We know that video games have become a significant medium for entertainment, art, and education. As an example of this, the World Health Organisation has recognised their impact on society by categorising ‘gaming disorder' as a health threat during 2019 and then stating that games can also beneficial during the COVID-19 epidemic of 2020.[18] Given this importance, it is useful to agree on the meaning of common terms such as ‘immersion' to avoid confusion, both in public discussions and at the level of policy makers.

    I formulated these four categories of immersion during a decade of teaching and two decades of game development. There will likely be other useful terms for discussing immersion, but these four have provided a meaningful lens for my own professional work as a consultant, game developer, researcher, and educator. I hope they will be of use to game developers, academics, journalists, policy makers, and players who wish to discuss video games in a way that reflects the diversity of actions and experiences that games can offer.

    Author bio:

    Mata Haggis-Burridge is a consultant games writer and designer, most recently writing for ‘Resident Evil Resistance' and working in collaboration with Techland's narrative team on mission writing/design for ‘Dying Light 2'. They have have worked on AAA and indie games for 20 years, and have a PhD in cyberpunk.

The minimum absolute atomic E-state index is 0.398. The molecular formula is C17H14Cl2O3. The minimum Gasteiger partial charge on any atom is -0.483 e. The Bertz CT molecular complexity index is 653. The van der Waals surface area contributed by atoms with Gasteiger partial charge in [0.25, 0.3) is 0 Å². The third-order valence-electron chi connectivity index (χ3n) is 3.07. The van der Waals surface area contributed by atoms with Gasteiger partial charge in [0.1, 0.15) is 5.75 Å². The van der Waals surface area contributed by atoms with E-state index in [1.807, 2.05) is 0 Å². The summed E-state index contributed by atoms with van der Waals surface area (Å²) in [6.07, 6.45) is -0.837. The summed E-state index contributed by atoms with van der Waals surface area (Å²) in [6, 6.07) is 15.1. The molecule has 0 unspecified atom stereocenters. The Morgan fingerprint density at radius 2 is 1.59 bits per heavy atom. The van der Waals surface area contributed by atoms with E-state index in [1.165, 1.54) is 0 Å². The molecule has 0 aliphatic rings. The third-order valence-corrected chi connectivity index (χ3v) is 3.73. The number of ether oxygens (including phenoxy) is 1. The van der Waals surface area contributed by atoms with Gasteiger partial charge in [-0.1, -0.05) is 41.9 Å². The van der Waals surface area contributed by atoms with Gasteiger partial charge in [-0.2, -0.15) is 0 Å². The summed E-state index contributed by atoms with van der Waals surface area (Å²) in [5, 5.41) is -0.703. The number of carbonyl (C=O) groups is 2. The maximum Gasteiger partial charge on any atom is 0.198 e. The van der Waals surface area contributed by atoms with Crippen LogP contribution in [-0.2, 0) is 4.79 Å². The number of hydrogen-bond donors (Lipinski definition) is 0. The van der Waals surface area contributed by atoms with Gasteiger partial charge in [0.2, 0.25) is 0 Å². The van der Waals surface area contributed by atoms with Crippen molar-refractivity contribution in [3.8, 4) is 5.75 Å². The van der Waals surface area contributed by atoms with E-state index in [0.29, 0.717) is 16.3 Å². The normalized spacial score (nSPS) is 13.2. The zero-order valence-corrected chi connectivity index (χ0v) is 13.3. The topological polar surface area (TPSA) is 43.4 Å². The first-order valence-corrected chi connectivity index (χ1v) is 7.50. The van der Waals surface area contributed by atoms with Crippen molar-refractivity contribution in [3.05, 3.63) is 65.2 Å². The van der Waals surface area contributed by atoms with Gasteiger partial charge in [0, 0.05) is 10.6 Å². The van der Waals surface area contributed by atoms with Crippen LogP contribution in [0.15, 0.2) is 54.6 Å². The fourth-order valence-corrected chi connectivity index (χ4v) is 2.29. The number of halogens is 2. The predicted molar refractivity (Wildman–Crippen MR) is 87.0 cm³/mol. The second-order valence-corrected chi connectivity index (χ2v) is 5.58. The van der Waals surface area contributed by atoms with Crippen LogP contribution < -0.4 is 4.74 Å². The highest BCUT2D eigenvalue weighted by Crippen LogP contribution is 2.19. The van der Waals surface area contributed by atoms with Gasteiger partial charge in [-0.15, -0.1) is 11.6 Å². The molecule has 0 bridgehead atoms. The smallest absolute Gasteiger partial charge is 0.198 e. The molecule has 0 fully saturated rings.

To get in touch, visit:  
    They are also the Professor of Creative and Entertainment Games at Breda University of Applied Sciences (BUas), The Netherlands:
    Follow them on Twitter:

    This article is closely based on an Open Source academic article on ResearchGate. For academic referencing, please use the following link:

    [1] Gard, T. (2010, May 7). Action Adventure Level Design: Kung Fu Zombie Killer. Retrieved April 15, 2020, from

    [2] Weger, U. W., Loughnan, S., Sharma, D., & Gonidis, L. (2015). Virtually compliant: Immersive video gaming increases conformity to false computer judgments. Psychonomic Bulletin & Review, 22(4), 1111-1116.

    [3] Steinkuehler C. A., Williams, D., Where Everybody Knows Your (Screen) Name: Online Games as "Third Places", Journal of Computer-Mediated Communication, Volume 11, Issue 4, 1 July 2006, Pages 885-909,

    [4] Yee, N. (2006). The Daedalus Project. Retrieved 15 April 2020 from

    [5] Bavelier, D., Green, C. S., Han, D. H., Renshaw, P. F., Merzenich, M. M., & Gentile, D. A. (2011). Brains on video games. Nature reviews. Neuroscience, 12(12), 763-768.

    [6] Namco. (1980). Pac-Man.

    [7] Csikszentmihalyi, M. (2002). Flow: the classic work on how to achieve happiness. London: Rider.

    [8] Crammond, G. (1989). Stunt Car Racer.

    [9] Stuart, K. (2010, August 11). What do we mean when we call a game 'immersive'? Retrieved April 15, 2020, from

    [10] id Software. (1993, December 10), Doom.

    [11] Fullbright Company, The. (2013, August 15), Gone Home.

    [12] Sassybot, & Haggis-Burridge, M. (2016, May 3). Fragments of Him.

    [13] Haggis-Burridge, M. (2016, August 16). Narrative Experience First: Interaction Design in 'Fragments of Him'. Retrieved April 17, 2020, from

    [14] Frank, A. (2016, May 5). Fragments of Him offered me catharsis after the shock of losing someone. Retrieved April 15, 2020, from

    [15] Rockstar Games. (2013, September 17), Grand Theft Auto V.

    [16] Niantic. (2016, July 6), Pokémon Go.

    [17] Stenros, J. (2014). In Defence of a Magic Circle: The Social, Mental and Cultural Boundaries of Play. Retrieved April 15, 2020, from

    [18] Moné, B. (2020, April 2). The WHO is recommending video games as an effective way to stop the spread of COVID-19, one year after adding 'gaming disorder' to its list of addictive behaviors. Retrieved April 16, 2020, from